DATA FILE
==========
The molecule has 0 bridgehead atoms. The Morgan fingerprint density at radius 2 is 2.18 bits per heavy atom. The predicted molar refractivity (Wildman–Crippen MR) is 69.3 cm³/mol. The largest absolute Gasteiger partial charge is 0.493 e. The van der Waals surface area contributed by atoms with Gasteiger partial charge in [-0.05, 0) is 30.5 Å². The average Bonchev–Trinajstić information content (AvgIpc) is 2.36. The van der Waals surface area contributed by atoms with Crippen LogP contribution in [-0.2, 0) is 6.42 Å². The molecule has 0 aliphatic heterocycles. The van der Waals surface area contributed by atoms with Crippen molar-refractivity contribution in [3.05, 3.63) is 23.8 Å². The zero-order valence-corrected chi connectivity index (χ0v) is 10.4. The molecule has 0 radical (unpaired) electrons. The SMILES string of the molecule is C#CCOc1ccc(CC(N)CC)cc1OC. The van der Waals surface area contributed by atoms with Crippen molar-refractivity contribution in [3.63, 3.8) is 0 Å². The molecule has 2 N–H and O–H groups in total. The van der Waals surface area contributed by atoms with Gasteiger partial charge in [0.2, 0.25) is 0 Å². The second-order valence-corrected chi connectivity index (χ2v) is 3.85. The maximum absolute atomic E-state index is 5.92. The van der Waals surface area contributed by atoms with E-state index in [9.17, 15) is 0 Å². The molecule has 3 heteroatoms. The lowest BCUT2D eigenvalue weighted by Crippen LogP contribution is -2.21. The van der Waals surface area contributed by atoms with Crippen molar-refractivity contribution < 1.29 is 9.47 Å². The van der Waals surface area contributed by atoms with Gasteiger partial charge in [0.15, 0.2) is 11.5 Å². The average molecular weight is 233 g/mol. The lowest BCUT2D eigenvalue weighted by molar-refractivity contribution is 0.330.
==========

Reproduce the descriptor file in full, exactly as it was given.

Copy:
The molecule has 0 bridgehead atoms. The Morgan fingerprint density at radius 2 is 2.18 bits per heavy atom. The predicted molar refractivity (Wildman–Crippen MR) is 69.3 cm³/mol. The largest absolute Gasteiger partial charge is 0.493 e. The van der Waals surface area contributed by atoms with Gasteiger partial charge in [-0.05, 0) is 30.5 Å². The average Bonchev–Trinajstić information content (AvgIpc) is 2.36. The van der Waals surface area contributed by atoms with Crippen LogP contribution in [-0.2, 0) is 6.42 Å². The molecule has 0 aliphatic heterocycles. The van der Waals surface area contributed by atoms with Crippen molar-refractivity contribution in [3.05, 3.63) is 23.8 Å². The zero-order valence-corrected chi connectivity index (χ0v) is 10.4. The molecule has 0 radical (unpaired) electrons. The SMILES string of the molecule is C#CCOc1ccc(CC(N)CC)cc1OC. The van der Waals surface area contributed by atoms with Crippen molar-refractivity contribution in [3.63, 3.8) is 0 Å². The molecule has 2 N–H and O–H groups in total. The van der Waals surface area contributed by atoms with Gasteiger partial charge in [0.2, 0.25) is 0 Å². The second-order valence-corrected chi connectivity index (χ2v) is 3.85. The maximum absolute atomic E-state index is 5.92. The van der Waals surface area contributed by atoms with E-state index in [9.17, 15) is 0 Å². The molecule has 3 heteroatoms. The lowest BCUT2D eigenvalue weighted by Crippen LogP contribution is -2.21. The van der Waals surface area contributed by atoms with Crippen molar-refractivity contribution < 1.29 is 9.47 Å². The van der Waals surface area contributed by atoms with Gasteiger partial charge in [0.15, 0.2) is 11.5 Å². The average molecular weight is 233 g/mol. The lowest BCUT2D eigenvalue weighted by molar-refractivity contribution is 0.330.